Deals will never go out of style when it comes to acquiring new customers, but don’t forget to share those same benefits with your loyal customers that want to feel like they got a deal too.

Recommendation: If shoppers are open to trying new websites, there’s an opportunity to capitalize on brand dollars with a retail media network. You can create a new revenue stream that leverages brand partner dollars to engage existing and potential customers on-site, off-site and in-store. Not interested in retail media? You can always do good, old-fashioned acquisition campaigns with digital media, too, which are just as effective at reaching the right customers.

4. Online experiences aren’t going anywhere

To no surprise, the contactless world has shifted shopping behaviors even more toward digital channels:

  • Shopping online for delivery is the only channel with in-pandemic growth. 
  • Of those who made purchases online recently, 90% of people anticipate making more online purchases in the next few months.

Consumers are satisfied with their online experiences, which is why these new online shopping habits are sticking around. Ease and convenience are top of mind, and they aren’t going anywhere anytime soon.

Recommendation: Physical stores will always have their space, but treat your website like your primary storefront. With the top reason for trying a new website being ease of use, invest in user experience (UX) to improve the overall customer experience and keep those purchases rolling in. 

5. In-store shopping is making a comeback

While online channels remain popular—and will continue to be in the future—you don’t have to put all your eggs in one online shopping basket. In fact, online and in-store shopping can and should coexist in your messaging mix. 

Shopping behavior insights suggest that consumers are headed back in-store to purchase their goods, with categories such as gardening supplies and outdoor furniture having a sizable percentage of purchases—62% and 45% respectively—occurring in-store. While categories like clothing still have a high majority of shoppers making purchases online, over half of respondents expect to shop this category in-store in the coming months, citing factors such as fit, quality and immediacy.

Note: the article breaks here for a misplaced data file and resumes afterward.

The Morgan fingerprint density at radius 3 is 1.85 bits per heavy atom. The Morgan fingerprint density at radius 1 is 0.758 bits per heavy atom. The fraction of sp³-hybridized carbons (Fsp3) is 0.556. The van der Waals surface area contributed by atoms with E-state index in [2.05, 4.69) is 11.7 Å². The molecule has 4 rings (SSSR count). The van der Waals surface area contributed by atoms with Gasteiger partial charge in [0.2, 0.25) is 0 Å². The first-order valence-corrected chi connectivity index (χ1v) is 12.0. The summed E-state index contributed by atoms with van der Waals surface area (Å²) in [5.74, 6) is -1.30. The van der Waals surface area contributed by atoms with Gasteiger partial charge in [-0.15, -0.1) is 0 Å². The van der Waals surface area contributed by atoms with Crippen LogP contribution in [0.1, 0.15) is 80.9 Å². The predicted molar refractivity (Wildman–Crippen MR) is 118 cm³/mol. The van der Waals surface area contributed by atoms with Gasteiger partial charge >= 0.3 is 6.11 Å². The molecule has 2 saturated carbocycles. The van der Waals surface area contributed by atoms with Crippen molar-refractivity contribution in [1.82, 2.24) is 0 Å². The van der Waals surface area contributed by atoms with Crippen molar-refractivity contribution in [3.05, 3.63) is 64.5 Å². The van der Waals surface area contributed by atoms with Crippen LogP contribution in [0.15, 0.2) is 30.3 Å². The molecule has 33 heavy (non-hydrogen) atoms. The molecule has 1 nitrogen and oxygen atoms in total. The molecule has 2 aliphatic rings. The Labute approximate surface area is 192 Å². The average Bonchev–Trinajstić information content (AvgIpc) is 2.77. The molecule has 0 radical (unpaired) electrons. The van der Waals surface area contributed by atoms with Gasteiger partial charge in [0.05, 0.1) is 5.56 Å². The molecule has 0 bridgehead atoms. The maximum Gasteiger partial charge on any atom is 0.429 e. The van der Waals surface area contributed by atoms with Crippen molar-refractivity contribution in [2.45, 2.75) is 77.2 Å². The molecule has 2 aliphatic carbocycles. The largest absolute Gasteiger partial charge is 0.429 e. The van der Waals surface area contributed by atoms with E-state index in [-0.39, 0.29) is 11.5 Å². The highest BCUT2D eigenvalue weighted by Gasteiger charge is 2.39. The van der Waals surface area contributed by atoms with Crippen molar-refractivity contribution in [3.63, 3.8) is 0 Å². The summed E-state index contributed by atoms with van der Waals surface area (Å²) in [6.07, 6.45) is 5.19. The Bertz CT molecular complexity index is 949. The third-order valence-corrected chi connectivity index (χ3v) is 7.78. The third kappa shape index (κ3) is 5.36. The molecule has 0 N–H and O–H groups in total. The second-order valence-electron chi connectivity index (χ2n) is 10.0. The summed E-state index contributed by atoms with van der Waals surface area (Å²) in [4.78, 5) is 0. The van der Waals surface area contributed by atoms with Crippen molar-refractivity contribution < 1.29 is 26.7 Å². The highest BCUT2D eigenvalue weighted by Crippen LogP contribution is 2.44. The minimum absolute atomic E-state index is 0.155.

Recommendation: Keep your online and offline experiences seamlessly connected and have them play off each other in your omnichannel messaging mix.

If you’re in a retailer category that finds people more likely to shop in-store, consider using geotargeted messaging to drive consumers to the store nearest to them and provide updates on topics such as loyalty offerings. That said, it’s important to consider that any brand has a mix of primarily in-store vs. online shoppers. Your customer data platform should consistently analyze where purchases are made so they can serve “shop online” or “shop in-store” messages to the right people across your portfolio.

Adjust your marketing based on current consumer behavior

We’ve seen how “The Great Reshuffling” of shoppers is not just a pandemic-era trend, but also has shifted consumer behavior for the foreseeable future. Consumers continue to spend on non-essential items with an eagerness to try new brands and websites, while some are returning to in-store shopping.

Modern shopping behavior and new consumer preferences are making waves in multiple industries, resulting in major impacts on sales. Using identity matching, purchasing trends, and data analysis, you can better study and allocate campaign marketing efforts. 

As a marketer, it’s important to be prepared to best serve each consumer based on their past interactions with your brand—and even reach new customers—across your marketing mix. We hope the findings from our research and recommendations can help you get there.

This article was originally published on Adweek, June 2022.